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I love fall and winter. LOVE. IT. What I don’t love is that the change in weather usually means a change in health. We start getting the sniffles and a cough. Kids want to sleep longer (at least mine do). It’s flu season, RSV season, and stomach bug season. So, how do you stay healthy during cold and flu season?
School or no school?
First, how does it affect our homeschool? I really only let my kids have a free day if they are sick in bed with a fever or if the babies are crying a lot and I won’t be able to help the older kids. If the older kids have a cough but can manage to play – they can also manage to do school. You know your kids best, so judge their behavior and if they need the break to recover, please allow them to have it. Just because we can homeschool whenever we want, doesn’t mean we should. And just because they have a sniffle, doesn’t mean they can’t do school.
Now to the goods. I’ll share with you my must-haves to keep the family healthy. Keep in mind I tend to stay on the natural side of health, so I won’t be posting about Tylenol or other over the counter drugs because that’s not who I am or what I use.
I do want to let you know that these are things I use on myself and my family, however, I am not a medical doctor and cannot diagnose or prescribe. Basically, you do you.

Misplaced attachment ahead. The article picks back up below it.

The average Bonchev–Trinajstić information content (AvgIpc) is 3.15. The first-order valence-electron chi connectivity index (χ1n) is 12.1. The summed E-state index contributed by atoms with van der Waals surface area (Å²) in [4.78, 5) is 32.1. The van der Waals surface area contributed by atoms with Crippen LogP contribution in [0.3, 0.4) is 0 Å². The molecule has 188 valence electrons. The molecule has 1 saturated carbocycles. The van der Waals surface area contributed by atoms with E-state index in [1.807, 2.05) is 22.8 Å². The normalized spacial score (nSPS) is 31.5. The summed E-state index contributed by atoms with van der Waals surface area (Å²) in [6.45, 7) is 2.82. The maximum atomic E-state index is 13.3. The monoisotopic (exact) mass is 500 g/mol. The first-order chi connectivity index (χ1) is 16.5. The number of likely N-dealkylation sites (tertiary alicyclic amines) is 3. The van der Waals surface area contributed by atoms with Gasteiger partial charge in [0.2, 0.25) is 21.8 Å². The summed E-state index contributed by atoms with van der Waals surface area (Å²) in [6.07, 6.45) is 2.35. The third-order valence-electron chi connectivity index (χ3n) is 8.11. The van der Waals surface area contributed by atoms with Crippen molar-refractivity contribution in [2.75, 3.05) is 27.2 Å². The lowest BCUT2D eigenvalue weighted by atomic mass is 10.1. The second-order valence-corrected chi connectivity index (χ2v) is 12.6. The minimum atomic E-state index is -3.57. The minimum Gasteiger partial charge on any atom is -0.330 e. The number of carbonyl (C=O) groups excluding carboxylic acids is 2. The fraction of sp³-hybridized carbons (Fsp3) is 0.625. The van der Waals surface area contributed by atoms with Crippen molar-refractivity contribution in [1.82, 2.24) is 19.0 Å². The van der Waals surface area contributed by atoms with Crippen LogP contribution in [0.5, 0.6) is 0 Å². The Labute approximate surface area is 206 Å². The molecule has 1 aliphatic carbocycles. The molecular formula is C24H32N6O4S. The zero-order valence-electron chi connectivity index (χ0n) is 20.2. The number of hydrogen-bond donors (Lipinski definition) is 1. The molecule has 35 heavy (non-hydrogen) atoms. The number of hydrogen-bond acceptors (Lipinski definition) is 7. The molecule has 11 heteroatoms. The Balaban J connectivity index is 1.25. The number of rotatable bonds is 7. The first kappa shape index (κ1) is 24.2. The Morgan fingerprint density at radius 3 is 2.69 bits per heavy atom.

Disclaimer out of the way, what do I actually use and does it work?
First, if we don’t feed our children healthy foods they will be more prone to picking up any illness that comes around. By healthy, I don’t mean following the food pyramid (which really doesn’t focus on health). I mean staying away from dairy, sugar, bread, and meat. Obviously, this is not easy. This is the holiday season, that’s all they live on at times! I tend to take the approach of two meals that are healthy and one that we can enjoy. For instance, we do oatmeal every morning. It does get boring so I try mixing it up. Overnight oats, cinnamon apple oatmeal, frozen berry oatmeal, pb&J oatmeal (my kids favorite!). We have so many flavor combos that my kids can stick with it for a long time. Lunch, I try to stay heavy on the veggies. We do salad bars, hummus with veggies, stir fry, homemade potato wedges, etc. Very rarely will they get sandwiches, chips, or other common lunch items. I try to keep it simple and heavy on the veggies.